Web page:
First, he lives at home, which removes all the issues that would come with living in a dorm and fending for himself.
Second, he receives gobs of support, in the form of us reminding him of what he needs to do (which he needs much less of as time goes by), a heavy reliance on Rate my Professor in choosing classes, and probably most importantly, crackerjack private tutor he meets with once a week during the school year. I realize this suggestion may not be helpful unless you can find your own Blaire.
He only takes one or two classes a semester — he tried three in the beginning and that was too many balls to juggle for him.
He often used to forget to register with Disability Services until doing badly on the first test because he ran out of time. Or maybe it wasn’t forgetting but I case of “I can do this myself!” I hear this is pretty typical among non-typical students, definitely something to keep an eye out for.
Spendthrifts that we are, we have occasionally encouraged withdrawing (without getting a refund) when a class turns out to be a disaster.
One thing I’ve noticed about our community college, which is very vocationally-oriented, is that the classes that are part of a vocational pathway are much more rigorous than the general liberal arts ones. So he skipped biology classes, which nursing and horticultural students need, and took an astronomy class for the science requirement. Likewise, the computer graphic classes, which are required for that major. But the general liberal arts classes like Film Criticism, Pyschology, etc., were doable for him.
This isn’t true of the other nearby community college, which is a feeder school for the University of Cincinnati (a state school). That school has no vocational majors, and classes are designed to be comparable to the ones at the main campus.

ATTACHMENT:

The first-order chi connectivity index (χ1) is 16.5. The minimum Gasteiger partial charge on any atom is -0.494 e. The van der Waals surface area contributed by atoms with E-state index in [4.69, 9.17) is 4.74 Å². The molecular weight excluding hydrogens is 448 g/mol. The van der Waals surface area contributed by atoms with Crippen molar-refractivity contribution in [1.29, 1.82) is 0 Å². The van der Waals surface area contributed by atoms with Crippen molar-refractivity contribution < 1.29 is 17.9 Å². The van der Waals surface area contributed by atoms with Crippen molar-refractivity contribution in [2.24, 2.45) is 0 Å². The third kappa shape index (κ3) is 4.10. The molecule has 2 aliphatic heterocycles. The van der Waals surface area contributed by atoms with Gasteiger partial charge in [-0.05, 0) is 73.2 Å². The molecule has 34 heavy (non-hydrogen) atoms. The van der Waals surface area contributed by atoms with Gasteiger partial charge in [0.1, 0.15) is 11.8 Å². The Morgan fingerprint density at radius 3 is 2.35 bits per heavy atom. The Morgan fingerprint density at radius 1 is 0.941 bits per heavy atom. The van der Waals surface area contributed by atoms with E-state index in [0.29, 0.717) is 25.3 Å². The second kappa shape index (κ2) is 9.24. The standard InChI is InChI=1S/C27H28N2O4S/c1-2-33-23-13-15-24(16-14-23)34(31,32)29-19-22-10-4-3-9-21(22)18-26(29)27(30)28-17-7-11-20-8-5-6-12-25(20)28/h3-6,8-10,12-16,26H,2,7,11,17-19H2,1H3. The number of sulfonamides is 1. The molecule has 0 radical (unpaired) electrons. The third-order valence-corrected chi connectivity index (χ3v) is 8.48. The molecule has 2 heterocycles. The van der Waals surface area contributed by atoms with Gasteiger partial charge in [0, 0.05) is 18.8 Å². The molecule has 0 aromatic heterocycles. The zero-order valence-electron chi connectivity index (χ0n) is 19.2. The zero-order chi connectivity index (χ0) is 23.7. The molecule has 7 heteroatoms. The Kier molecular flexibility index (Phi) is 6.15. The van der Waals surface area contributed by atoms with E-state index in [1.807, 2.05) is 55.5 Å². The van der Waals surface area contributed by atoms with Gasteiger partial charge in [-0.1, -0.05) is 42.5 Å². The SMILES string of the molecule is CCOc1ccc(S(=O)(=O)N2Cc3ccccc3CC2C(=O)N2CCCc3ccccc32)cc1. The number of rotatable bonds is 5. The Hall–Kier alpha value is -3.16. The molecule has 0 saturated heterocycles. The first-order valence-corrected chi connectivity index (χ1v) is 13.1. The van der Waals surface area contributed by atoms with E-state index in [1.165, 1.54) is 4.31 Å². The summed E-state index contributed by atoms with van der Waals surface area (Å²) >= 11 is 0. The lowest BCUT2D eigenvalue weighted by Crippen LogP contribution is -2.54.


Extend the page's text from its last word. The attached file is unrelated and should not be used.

What else can I tell you? At Son’s CC, all incoming students take English and math placement exams. Depending on your score, you may have to pay for a non-credit developmental (remedial) reading and writing class before you can take English 101; the same for math except that there are two levels of developmental math (Son tested out of the first level). My impression is that this is pretty typical of CCs. They expect their students to need lots of extra help, it’s built into their structure,
His college also has a class a friend’s son sarcastically referred to as “College 101,” which I think is also pretty typical at CCs. It was a class how how college “works”: things like how to read a syllabus, how college differs from high school, study skills, social aspects like diversity and consent, self exploration (what are my strengths and weaknesses as a learner?), and so forth.
So far, Ohio Son is thrilled to be in college; he remains the C student he always was. I might have preferred for him to go to a non-degree specific autism program where you live in a dorm and practice living and social skills (lord knows he could use those things) but he wasn’t having any of that.
Which gets me to my last point. You might want to know that four year College programs for nontypical students fall into two categories.
The non-degree ones needless to say, have no academic requirements.
The degree programs require you meet the same requirements (HS GPA, SAT/ACT) as anyone else applying. These schools give extra help with things like organization and time management but not with academics or social or living skills. Depending on the student, this may not be enough support for even a twice-exceptional.
Hope that helps. Maybe your student can try a class first in a preferred subject area before committing as a matriculated student? CCs tend to be very flexible.
Good luck, keep us posted.
Ohio Mom said, “First, he lives at home, which removes all the issues that would come with living in a dorm and fending for himself.”
We have one big kid that I am concerned would not eat regularly if living in the dorm. That’s actually one of the biggest current obstacles to that kid living independently. Paradoxically, the kid is scrupulous about feeding the cat 4 times a day…